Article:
A federal court in New Mexico has held that school entities do not have to permit the presence or use of medical marijuana on school grounds under the Individuals with Disabilities Education Act (IDEA) or Section 504 of the Rehabilitation Act (Section 504). Notably, this is one of the first federal cases to provide a ruling on the issue of prescription medical marijuana on school property.

To avoid potential accommodation issues, school officials and entities should understand whether their state’s laws permit any specific conditions that allow the use of medical marijuana on school grounds.

Albuquerque Public Schools v. Sledge

A student who was qualified to use medical marijuana for seizures under New Mexico state law was denied permission to administer it on school grounds. Upon being told this by the school, the parents requested that the school district provide homebound or in-the-home instruction. The district refused and offered that, in the event of a seizure, the parent could remove the student from school grounds to administer the medical marijuana. The parent brought claims under the IDEA and Section 504 asserting that the school district acted improperly under both statutes in the handling of this medical marijuana issue.

The federal court rejected both claims. First, under the IDEA, the court explained that state law did not permit the use of medical marijuana on school grounds and that the IDEA does not “require a state educational agency to pursue legislative amendments of any kind, much less a legislative amendment permitting school to commit a federal crime.” Moving to Section 504, the court explained that the actions of the school officials were not based on the student’s disabled status, but were rather a reflex to the substance of cannabis and the laws that prohibit its possession and use. Additionally, the court noted that the IDEA and Section 504 cannot be read to require schools to permit or accommodate the possession and use of marijuana, which federal laws specifically prohibit.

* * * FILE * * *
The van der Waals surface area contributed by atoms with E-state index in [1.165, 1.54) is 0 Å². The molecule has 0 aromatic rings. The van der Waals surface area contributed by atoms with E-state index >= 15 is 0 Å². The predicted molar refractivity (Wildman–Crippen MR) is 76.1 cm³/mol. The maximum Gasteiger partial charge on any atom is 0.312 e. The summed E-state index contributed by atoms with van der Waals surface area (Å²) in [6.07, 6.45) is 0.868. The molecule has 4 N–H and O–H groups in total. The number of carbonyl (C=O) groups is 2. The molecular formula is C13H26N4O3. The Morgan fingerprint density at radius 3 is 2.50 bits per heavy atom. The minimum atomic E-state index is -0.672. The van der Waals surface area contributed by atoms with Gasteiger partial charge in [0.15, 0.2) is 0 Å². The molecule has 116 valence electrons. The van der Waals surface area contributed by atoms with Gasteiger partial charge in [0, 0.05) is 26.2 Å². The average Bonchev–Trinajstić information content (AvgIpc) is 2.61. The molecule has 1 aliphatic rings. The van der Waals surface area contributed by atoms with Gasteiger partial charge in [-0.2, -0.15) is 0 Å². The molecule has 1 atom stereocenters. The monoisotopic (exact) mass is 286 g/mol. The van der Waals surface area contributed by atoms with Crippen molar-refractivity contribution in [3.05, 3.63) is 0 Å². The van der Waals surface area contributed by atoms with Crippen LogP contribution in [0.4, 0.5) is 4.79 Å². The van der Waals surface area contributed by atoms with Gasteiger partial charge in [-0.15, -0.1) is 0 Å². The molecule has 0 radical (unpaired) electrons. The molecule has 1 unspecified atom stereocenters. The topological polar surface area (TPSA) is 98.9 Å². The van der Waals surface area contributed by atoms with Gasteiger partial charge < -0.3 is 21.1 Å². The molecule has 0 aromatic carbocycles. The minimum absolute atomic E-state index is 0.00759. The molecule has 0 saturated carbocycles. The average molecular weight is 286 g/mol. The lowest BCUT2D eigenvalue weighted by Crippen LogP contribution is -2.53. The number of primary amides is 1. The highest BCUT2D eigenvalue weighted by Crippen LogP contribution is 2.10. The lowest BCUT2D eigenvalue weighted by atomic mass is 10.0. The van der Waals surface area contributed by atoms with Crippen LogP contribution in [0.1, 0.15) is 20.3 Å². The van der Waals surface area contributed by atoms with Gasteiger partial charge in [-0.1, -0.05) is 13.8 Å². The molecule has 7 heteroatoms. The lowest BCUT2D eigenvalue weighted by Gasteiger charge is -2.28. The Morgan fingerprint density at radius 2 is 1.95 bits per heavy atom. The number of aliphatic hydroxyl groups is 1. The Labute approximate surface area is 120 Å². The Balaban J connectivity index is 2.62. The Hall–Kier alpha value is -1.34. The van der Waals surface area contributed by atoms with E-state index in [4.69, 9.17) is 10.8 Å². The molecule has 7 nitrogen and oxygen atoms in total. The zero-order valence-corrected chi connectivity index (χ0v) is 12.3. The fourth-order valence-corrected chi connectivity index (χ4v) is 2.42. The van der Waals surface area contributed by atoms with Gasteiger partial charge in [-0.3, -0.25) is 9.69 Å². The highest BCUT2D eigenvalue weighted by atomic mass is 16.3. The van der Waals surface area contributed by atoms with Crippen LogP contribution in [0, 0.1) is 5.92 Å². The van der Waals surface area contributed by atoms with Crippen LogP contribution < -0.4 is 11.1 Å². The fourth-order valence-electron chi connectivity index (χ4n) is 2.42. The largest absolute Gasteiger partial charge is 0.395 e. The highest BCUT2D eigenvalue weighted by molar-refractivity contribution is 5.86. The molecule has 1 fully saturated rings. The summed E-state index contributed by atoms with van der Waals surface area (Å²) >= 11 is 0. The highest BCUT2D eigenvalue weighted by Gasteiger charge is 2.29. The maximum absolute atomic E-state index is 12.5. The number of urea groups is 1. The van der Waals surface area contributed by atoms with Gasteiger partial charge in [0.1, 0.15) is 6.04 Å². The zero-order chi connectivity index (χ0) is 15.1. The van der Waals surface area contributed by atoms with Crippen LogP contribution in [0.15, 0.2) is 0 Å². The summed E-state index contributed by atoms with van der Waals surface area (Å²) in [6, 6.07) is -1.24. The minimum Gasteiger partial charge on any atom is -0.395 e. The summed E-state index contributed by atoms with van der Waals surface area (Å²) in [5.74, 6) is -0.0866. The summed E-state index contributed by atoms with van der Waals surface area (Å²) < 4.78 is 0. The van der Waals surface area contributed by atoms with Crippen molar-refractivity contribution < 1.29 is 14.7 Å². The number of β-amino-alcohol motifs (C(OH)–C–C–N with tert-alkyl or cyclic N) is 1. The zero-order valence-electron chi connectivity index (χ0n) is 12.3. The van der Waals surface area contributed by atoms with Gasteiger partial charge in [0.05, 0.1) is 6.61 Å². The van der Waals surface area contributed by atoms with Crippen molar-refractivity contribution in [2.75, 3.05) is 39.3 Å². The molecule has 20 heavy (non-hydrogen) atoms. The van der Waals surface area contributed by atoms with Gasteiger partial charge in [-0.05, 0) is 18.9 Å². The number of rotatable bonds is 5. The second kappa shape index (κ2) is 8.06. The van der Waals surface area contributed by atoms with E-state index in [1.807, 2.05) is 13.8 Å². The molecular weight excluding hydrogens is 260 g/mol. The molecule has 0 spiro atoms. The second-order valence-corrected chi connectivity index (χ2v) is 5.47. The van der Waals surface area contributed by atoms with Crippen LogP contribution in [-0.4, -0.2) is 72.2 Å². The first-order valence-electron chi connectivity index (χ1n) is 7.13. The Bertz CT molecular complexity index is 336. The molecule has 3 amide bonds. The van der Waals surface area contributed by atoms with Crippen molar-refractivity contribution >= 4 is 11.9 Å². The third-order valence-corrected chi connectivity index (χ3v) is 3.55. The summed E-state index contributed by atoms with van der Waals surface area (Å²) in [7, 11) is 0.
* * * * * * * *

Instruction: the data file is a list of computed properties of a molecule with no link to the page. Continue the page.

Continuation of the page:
However, it should be noted that special education hearing officers in California and Florida have reached a different conclusion from the one given by the court.

Looking Ahead

It is unclear at this point whether other courts will follow the lead of the Sledge case, but the New Mexico federal court's ruling provides a fairly clear takeaway: schools are not violating the IDEA or Section 504 by refusing to allow medical marijuana on their premises given that their state law and federal law prohibit its use on school grounds accordingly. As a result, schools may be able to refuse such requests without running afoul of these two accommodation statutes.

School officials and entities should review state law and have their counsel weigh potential liabilities on this issue. States like Pennsylvania do not currently address this medical marijuana issue and New Jersey and Delaware law specifically permit medical marijuana on school grounds under certain conditions, despite the federal prohibition.